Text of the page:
Space Dust Found Deep Under The Sea

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Space Dust Found Deep Under The Sea

Scientists claim that they are able to analyze material from the sea bed to improve our understanding of cosmic supernovae.

Researchers from the Research School of Physics and Engineering at the Australian National University say that the dust was once part of exploding stars far outside our solar system, before it traveled through space and came to rest on Earth.

“Small amounts of debris from these distant explosions fall on the earth as it travels through the galaxy,” said lead researcher Anton Wallner.

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Looking for heavy elements

The undersea dust contains different amounts of heavy elements, believed to be created by cosmic explosions, than current supernova theory suggests.

“We’ve analyzed galactic dust from the last 25 million years that has settled on the ocean and found there is much less of the heavy elements such as plutonium and uranium than we expected,” Wallner says.

Scientists currently believe that supernovae create the building blocks of human life, including iron, iodine and potassium, and cause them to move across space. The explosions also create heavy elements uranium and plutonium, as well as gold, silver and lead.

Space dust under sea

During the study the scientists took samples from the sea bed which represented 25 million years of sediment accretion, before analyzing them. They were looking for plutonium-244 in particular, because we know it has a half-life of 81 million years, and this information allows scientists to accurately gauge the age of a sample.

Plutonium produced by the formation of the Earth would have decayed long ago, which means that “any plutonium-244 that we find on earth must have been created in explosive events that have occurred more recently, in the last few hundred million years,” Wallner says.

However levels of the radioactive element were found to be “100 times less” than expected.

The results have thrown current astrophysical theory into doubt and suggest that the heaviest elements in a supernova form in a different way than previously thought, because we know that supernovas have been exploding in the vicinity of Earth, but levels of heavy elements are lower than current models predict.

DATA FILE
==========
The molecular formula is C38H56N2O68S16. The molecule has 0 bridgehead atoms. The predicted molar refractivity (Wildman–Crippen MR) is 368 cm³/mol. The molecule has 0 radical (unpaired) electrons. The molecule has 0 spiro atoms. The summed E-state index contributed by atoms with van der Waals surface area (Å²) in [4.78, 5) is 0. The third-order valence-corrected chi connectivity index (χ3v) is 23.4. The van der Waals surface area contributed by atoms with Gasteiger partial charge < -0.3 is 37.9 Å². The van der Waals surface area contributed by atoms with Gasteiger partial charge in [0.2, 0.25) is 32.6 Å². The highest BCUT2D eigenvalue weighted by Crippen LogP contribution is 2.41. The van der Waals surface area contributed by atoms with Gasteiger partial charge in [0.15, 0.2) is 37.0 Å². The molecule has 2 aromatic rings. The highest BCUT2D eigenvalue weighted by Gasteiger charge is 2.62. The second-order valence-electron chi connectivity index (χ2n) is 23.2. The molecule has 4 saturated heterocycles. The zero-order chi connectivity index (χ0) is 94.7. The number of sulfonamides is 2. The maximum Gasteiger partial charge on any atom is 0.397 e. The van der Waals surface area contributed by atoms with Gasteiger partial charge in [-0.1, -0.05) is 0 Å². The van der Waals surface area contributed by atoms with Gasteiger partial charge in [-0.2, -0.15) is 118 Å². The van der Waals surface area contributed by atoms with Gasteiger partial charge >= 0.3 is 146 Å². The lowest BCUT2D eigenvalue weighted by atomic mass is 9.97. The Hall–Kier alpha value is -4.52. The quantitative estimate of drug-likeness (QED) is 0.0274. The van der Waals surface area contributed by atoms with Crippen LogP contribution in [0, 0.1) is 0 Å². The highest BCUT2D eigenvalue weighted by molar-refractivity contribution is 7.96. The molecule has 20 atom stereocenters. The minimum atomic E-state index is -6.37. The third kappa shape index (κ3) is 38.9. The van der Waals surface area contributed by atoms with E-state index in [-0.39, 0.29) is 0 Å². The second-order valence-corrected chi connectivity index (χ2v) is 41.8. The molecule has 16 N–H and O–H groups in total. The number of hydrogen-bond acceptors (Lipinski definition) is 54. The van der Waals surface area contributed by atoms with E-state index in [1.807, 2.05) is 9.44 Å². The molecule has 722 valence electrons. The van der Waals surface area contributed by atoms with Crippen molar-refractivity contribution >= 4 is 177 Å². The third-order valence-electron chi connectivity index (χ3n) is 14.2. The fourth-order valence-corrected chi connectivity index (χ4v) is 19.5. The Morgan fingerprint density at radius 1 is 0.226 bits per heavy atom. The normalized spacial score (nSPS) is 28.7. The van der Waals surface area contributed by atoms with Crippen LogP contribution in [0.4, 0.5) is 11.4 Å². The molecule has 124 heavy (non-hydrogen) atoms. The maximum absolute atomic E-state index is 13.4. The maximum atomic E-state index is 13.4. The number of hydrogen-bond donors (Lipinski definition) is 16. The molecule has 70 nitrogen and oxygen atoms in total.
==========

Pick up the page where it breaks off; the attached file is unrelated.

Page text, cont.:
Wallner claims that standard supernovae may not be enough to form these heavy elements, whose formation may require “more explosive events such as the merging of two neutron stars.”

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While studying economics, Brendan found himself comfortably falling down the rabbit hole of restaurant work, ultimately opening a consulting business and working as a private wine buyer. On a whim, he moved to China, and in his first week following a triumphant pub quiz victory, he found himself bleeding on the floor based on his arrogance. The same man who put him there offered him a job lecturing for the University of Wales in various sister universities throughout the Middle Kingdom. While primarily lecturing in descriptive and comparative statistics, Brendan simultaneously earned an Msc in Banking and International Finance from the University of Wales-Bangor. He's presently doing something he hates, respecting French people. Well, two, his wife and her mother in the lovely town of Antigua, Guatemala. <i>To contact Brendan or give him an exclusive, please contact him at [email protected]</i>
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